Not so brilliant…
Boris Becker was a legend on the tennis court, unfortunatly when it comes to investing, he appears to have shared an advisor with Johnny Depp.
According to claims in the German media, Boris Becker may have lost his roughly €100 million fortune in part because of questionable investments in the Nigerian oil industry. Ever since the 49-year-old former tennis star was declared bankrupt in a London court last month, there has been rampant speculation over how he managed to squander a personal fortune estimated at roughly €100 million.
Now, according to Germany’s Spiegel, Becker’s business dealings went far deeper than celebrity endorsements and media appearances. The magazine claims he made investments in the Nigerian oil and gas industry, and at one point considered a single investment of more than $10m (£7.6m).
It also alleges he had extensive links outside the world of tennis that ranged from African leaders to Laxmi Mittal, the Indian steel billionaire, and was seen as some one who could facilitate business deals.
The claims centre on documents Spiegel says it was shown by Football Leaks, a whistleblowing website. They documents include alleged internal emails from Doyen Global, a sports management agency which represented Becker for a brief period starting in late 2013, which reportedly show that Becker Private Office, a company controlled by Becker, held extensive shares in the Nigerian oil and gas business, Spiegel claims.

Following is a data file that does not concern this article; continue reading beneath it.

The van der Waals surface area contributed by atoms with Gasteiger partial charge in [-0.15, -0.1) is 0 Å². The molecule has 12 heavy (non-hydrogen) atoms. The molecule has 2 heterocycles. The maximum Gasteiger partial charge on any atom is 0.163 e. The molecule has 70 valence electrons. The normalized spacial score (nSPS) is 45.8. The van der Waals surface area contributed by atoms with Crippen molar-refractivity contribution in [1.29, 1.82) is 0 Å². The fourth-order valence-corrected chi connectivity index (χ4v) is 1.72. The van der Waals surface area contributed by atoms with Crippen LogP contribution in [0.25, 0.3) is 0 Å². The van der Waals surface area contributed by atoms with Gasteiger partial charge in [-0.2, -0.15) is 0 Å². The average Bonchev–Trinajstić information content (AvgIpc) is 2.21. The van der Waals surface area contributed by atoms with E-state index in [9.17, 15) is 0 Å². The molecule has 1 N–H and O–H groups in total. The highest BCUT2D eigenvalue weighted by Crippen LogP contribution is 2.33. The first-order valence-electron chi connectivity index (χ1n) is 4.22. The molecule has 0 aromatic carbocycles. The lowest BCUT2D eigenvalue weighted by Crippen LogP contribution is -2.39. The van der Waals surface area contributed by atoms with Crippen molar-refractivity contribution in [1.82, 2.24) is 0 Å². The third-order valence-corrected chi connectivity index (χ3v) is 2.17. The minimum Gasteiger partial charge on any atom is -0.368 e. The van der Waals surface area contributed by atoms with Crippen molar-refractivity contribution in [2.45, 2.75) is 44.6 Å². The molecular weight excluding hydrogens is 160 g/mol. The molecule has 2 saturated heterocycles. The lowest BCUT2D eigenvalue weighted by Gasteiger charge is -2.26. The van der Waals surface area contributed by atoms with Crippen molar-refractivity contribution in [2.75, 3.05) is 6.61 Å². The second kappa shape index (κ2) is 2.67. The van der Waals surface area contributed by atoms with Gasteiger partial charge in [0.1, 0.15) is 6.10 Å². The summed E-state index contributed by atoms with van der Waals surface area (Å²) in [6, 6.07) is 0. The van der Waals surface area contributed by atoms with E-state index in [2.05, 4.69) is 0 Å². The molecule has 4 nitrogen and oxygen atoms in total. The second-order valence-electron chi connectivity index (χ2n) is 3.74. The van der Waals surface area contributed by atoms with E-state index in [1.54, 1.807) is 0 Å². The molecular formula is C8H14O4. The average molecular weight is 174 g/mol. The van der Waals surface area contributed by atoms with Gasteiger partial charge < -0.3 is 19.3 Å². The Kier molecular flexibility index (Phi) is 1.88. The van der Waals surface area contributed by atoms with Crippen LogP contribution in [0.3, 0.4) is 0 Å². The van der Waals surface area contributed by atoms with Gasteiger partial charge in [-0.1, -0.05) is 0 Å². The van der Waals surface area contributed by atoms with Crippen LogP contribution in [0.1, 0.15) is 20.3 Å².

The magazine claims it has seen details of a single investment of “more than $10m” in Nigerian oil prepared for Becker by Forbes & Manhattan, a Canadian investment bank and a former associate of the tennis player. It notes that it was not clear whether Becker went through with the investment, or whether it was successful, although judging by his recent bankruptcy, the odds are not good.
As the Telegraph adds, Becker’s association with Doyen was publicly presented as an opportunity for the company to expand its operations in the world of tennis. But the allegedly email leaks note that he had met recently with Mittal and John Mahama, the Ghanaian president at the time, and describe him as “some one who can open doors for us in certain circles”.
Meanwhile, during bankruptcy proceedings in London last month, John Briggs, Becker’s laywer, told the court: “He is not a sophisticated individual when it comes to finances.” His bank account seems to agree.
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